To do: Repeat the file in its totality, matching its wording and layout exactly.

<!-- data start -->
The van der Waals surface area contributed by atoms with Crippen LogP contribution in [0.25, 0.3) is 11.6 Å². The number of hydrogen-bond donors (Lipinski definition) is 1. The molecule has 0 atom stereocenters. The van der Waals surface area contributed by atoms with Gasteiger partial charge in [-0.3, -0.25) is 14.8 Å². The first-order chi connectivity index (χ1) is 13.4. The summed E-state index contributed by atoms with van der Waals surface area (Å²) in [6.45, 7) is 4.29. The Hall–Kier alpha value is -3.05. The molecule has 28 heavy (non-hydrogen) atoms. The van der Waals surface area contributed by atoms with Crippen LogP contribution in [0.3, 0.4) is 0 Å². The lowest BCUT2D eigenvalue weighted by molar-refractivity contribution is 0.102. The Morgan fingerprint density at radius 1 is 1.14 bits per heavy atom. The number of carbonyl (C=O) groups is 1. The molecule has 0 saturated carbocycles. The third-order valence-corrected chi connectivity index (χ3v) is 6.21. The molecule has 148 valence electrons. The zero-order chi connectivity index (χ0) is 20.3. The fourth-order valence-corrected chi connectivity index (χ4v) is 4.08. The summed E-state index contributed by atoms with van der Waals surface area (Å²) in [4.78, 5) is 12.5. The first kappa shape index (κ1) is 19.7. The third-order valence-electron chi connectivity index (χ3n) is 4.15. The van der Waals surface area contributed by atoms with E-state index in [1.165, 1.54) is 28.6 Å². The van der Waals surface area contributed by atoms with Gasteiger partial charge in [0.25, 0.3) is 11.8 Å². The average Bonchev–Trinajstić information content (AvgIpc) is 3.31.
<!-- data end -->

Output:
The van der Waals surface area contributed by atoms with Crippen LogP contribution in [0.25, 0.3) is 11.6 Å². The number of hydrogen-bond donors (Lipinski definition) is 1. The molecule has 0 atom stereocenters. The van der Waals surface area contributed by atoms with Gasteiger partial charge in [-0.3, -0.25) is 14.8 Å². The first-order chi connectivity index (χ1) is 13.4. The summed E-state index contributed by atoms with van der Waals surface area (Å²) in [6.45, 7) is 4.29. The Hall–Kier alpha value is -3.05. The molecule has 28 heavy (non-hydrogen) atoms. The van der Waals surface area contributed by atoms with Crippen LogP contribution in [0.3, 0.4) is 0 Å². The lowest BCUT2D eigenvalue weighted by molar-refractivity contribution is 0.102. The Morgan fingerprint density at radius 1 is 1.14 bits per heavy atom. The number of carbonyl (C=O) groups is 1. The molecule has 0 saturated carbocycles. The third-order valence-corrected chi connectivity index (χ3v) is 6.21. The molecule has 148 valence electrons. The zero-order chi connectivity index (χ0) is 20.3. The fourth-order valence-corrected chi connectivity index (χ4v) is 4.08. The summed E-state index contributed by atoms with van der Waals surface area (Å²) in [4.78, 5) is 12.5. The first kappa shape index (κ1) is 19.7. The third-order valence-electron chi connectivity index (χ3n) is 4.15. The van der Waals surface area contributed by atoms with E-state index in [1.165, 1.54) is 28.6 Å². The van der Waals surface area contributed by atoms with Gasteiger partial charge in [0.25, 0.3) is 11.8 Å². The average Bonchev–Trinajstić information content (AvgIpc) is 3.31.